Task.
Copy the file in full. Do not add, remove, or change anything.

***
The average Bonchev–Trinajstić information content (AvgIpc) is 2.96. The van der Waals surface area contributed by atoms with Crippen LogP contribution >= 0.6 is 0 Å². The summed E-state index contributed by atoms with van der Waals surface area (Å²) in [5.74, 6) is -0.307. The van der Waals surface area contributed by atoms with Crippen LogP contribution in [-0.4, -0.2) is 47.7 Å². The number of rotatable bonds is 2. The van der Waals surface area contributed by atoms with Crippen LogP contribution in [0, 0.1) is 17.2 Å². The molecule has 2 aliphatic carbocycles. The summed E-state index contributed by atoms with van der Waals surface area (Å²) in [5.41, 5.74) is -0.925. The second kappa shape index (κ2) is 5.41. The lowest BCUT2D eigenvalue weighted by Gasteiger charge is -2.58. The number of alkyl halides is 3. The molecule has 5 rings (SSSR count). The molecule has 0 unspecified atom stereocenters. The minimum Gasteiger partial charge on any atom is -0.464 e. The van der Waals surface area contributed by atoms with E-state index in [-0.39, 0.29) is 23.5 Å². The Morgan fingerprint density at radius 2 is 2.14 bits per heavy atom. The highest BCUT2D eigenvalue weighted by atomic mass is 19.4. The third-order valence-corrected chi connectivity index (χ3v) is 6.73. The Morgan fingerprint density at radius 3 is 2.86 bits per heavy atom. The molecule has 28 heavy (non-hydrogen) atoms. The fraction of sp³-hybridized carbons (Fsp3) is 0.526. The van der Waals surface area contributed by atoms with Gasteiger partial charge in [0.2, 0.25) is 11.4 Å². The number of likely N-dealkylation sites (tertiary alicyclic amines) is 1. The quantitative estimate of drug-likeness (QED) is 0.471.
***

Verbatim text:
The average Bonchev–Trinajstić information content (AvgIpc) is 2.96. The van der Waals surface area contributed by atoms with Crippen LogP contribution >= 0.6 is 0 Å². The summed E-state index contributed by atoms with van der Waals surface area (Å²) in [5.74, 6) is -0.307. The van der Waals surface area contributed by atoms with Crippen LogP contribution in [-0.4, -0.2) is 47.7 Å². The number of rotatable bonds is 2. The van der Waals surface area contributed by atoms with Crippen LogP contribution in [0, 0.1) is 17.2 Å². The molecule has 2 aliphatic carbocycles. The summed E-state index contributed by atoms with van der Waals surface area (Å²) in [5.41, 5.74) is -0.925. The second kappa shape index (κ2) is 5.41. The lowest BCUT2D eigenvalue weighted by Gasteiger charge is -2.58. The number of alkyl halides is 3. The molecule has 5 rings (SSSR count). The molecule has 0 unspecified atom stereocenters. The minimum Gasteiger partial charge on any atom is -0.464 e. The van der Waals surface area contributed by atoms with E-state index in [-0.39, 0.29) is 23.5 Å². The Morgan fingerprint density at radius 2 is 2.14 bits per heavy atom. The highest BCUT2D eigenvalue weighted by atomic mass is 19.4. The third-order valence-corrected chi connectivity index (χ3v) is 6.73. The Morgan fingerprint density at radius 3 is 2.86 bits per heavy atom. The molecule has 28 heavy (non-hydrogen) atoms. The fraction of sp³-hybridized carbons (Fsp3) is 0.526. The van der Waals surface area contributed by atoms with Gasteiger partial charge in [0.2, 0.25) is 11.4 Å². The number of likely N-dealkylation sites (tertiary alicyclic amines) is 1. The quantitative estimate of drug-likeness (QED) is 0.471.